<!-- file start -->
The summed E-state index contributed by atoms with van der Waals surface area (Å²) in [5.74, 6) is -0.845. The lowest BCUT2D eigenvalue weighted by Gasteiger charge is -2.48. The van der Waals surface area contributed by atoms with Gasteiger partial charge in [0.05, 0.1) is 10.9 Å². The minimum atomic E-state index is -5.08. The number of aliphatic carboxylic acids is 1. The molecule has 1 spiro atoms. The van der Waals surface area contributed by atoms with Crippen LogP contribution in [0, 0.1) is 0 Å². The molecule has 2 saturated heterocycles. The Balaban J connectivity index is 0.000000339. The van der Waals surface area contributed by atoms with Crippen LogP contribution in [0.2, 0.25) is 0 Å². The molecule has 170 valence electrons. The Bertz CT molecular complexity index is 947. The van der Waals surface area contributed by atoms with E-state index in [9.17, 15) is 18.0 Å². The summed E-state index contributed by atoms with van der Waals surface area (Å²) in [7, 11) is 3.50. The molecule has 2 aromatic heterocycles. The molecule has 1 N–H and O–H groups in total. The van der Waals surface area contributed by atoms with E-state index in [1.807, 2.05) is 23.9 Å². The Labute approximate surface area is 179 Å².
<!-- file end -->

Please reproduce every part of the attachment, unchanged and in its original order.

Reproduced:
The summed E-state index contributed by atoms with van der Waals surface area (Å²) in [5.74, 6) is -0.845. The lowest BCUT2D eigenvalue weighted by Gasteiger charge is -2.48. The van der Waals surface area contributed by atoms with Gasteiger partial charge in [0.05, 0.1) is 10.9 Å². The minimum atomic E-state index is -5.08. The number of aliphatic carboxylic acids is 1. The molecule has 1 spiro atoms. The van der Waals surface area contributed by atoms with Crippen LogP contribution in [0, 0.1) is 0 Å². The molecule has 2 saturated heterocycles. The Balaban J connectivity index is 0.000000339. The van der Waals surface area contributed by atoms with Crippen LogP contribution in [0.2, 0.25) is 0 Å². The molecule has 170 valence electrons. The Bertz CT molecular complexity index is 947. The van der Waals surface area contributed by atoms with E-state index in [9.17, 15) is 18.0 Å². The summed E-state index contributed by atoms with van der Waals surface area (Å²) in [7, 11) is 3.50. The molecule has 2 aromatic heterocycles. The molecule has 1 N–H and O–H groups in total. The van der Waals surface area contributed by atoms with E-state index in [1.807, 2.05) is 23.9 Å². The Labute approximate surface area is 179 Å².